"Man-Size in Marble" is a short horror story by the British author Edith Nesbit. It was first published in the December 1887 issue of the Home Chimes magazine. The story was later collected in Nesbit's 1893 anthology Grim Tales.
In the story, the unnamed narrator and his wife move into a cottage built on the ruins of an old house. The narrator later learns that there is a local legend about the house and its former residents – evil knights whose life-sized effigies are said to come to life on All Saints' Eve. Dismissing a peasant woman's warning, the narrator decides to say nothing to his sensitive wife about the superstition.
"Man-Size in Marble" was adapted as an episode of the classic radio anthology show Hall of Fantasy in 1947. The story was also loosely adapted for the CBS Radio Mystery Theater. The episode, entitled "Man-Sized in Marble", first aired on April 12, 1977.
The narrator and his wife Laura are on their honeymoon in the country when they come across a pretty cottage. Standing by itself on a hill two miles from the seaside village, the cottage seems exactly the sort of place they have been looking for. Inquiry finds it quite affordable, and the couple decides to move in right away. The narrator, a painter, finds it a perfect place to sketch. They hire a local peasant woman named Mrs. Dorman to take care of housework so Laura, a writer, can work on stories for a magazine.
One October evening three happy months later, the narrator comes home to find his wife weeping. Laura tells him that Mrs. Dorman has suddenly given notice. The narrator promises to speak to Mrs. Dorman when she returns from the village. He then takes his wife out for an evening walk. They walk to an old church two meadows away from the cottage. They admire the solemn beauty of the church in the moonlight. Then they go inside and look at the two marble statues of knights near the altar. According to local legends, the knights were such wicked men that their large house – which stood on the hill where the cottage is – was struck by lightning and destroyed by divine intervention. After looking around the church, the couple goes back outside and rests on a bench enjoying the peaceful night. They return home feeling better.
Mrs. Dorman has returned while the couple was out. The narrator speaks to her and learns that she intends to leave in just a few days. Mrs. Dorman is reluctant to talk at first, but the narrator eventually manages to get her to tell him why she wants to leave. She says that at eleven o'clock on All Saints' Eve, the statues in the church (which she calls "two bodies, drawed out man-size in marble") walk out and come back to their old house. All Saints' Eve is this Friday, so Mrs. Dorman insists she must leave on Thursday. She then advises the narrator to lock the door and put signs of the cross over the door and the windows. The narrator decides not to mention the legend to his sensitive wife.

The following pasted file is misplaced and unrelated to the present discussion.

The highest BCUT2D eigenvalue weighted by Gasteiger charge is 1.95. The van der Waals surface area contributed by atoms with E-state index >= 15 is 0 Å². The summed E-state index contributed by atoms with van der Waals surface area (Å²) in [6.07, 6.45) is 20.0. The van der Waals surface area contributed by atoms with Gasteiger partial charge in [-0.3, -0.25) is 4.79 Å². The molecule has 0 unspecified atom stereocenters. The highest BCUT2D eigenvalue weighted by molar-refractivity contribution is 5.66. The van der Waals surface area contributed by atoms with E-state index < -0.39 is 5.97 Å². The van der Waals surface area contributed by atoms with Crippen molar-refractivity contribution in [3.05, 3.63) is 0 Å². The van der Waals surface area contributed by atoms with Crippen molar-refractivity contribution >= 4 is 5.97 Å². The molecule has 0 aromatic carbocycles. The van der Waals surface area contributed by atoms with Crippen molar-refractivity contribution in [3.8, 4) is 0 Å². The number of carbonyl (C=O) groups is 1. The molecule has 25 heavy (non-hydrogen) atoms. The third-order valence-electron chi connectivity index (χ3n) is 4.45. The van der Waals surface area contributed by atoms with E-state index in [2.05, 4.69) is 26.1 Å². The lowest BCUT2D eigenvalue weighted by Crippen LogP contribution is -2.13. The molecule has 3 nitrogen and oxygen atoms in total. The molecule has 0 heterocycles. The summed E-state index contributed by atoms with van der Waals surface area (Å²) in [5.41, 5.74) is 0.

Mrs. Dorman leaves on Thursday, and on Friday the couple spends the morning doing housework. Afterwards they take a walk and come home in the late afternoon. The narrator is very happy and content, but Laura is uneasy. She says she has a premonition that something bad is about to happen. At half past ten, the narrator tells his wife, who is pale and does not look well, to go to bed. He then goes outside to smoke a pipe. It is a beautiful night, and the narrator loses track of time as he walks up and down thinking about his sweet wife. The church bell tolls eleven. Too enchanted by the night to go back inside, the narrator decides to walk to the church. As he walks along the wood, he thinks he hears footsteps. He reaches the church and finds the door open. It is not until he enters the building that the narrator remembers that, according to the legend, it is the hour the statues are said to walk. He goes up to the altar and sees in the moonlight that the statues are gone. Horrified, he runs out of the church and cuts across the fields towards the cottage.
In the fields, the narrator runs into his neighbor, a doctor who is on his way to see a patient. The narrator tries to shove the doctor aside in a rush to get home to his wife, but the doctor stops him. When the narrator tells him about the missing statues, the doctor laughs and suggests they look in at the church together. The two men enter the church and the doctor lights a match. They find the statues in their usual places. The narrator thanks the doctor and convinces himself that it had been a trick of light. Just then the doctor notices that one of the statues has a broken hand. The narrator is certain it was intact the last time he and his wife saw it.
They go back to the cottage together and find the front door open. Inside, the door to the parlor is also open. The men enter the brightly-lit parlor looking for Laura. They find her in the recess of the window - her body half on the window seat and half across the table. Laura is dead. Her eyes are wide open, and a horrible look of terror is frozen on her face. One of her hands is clenched tightly around something. The doctor opens the hand and finds a gray marble finger.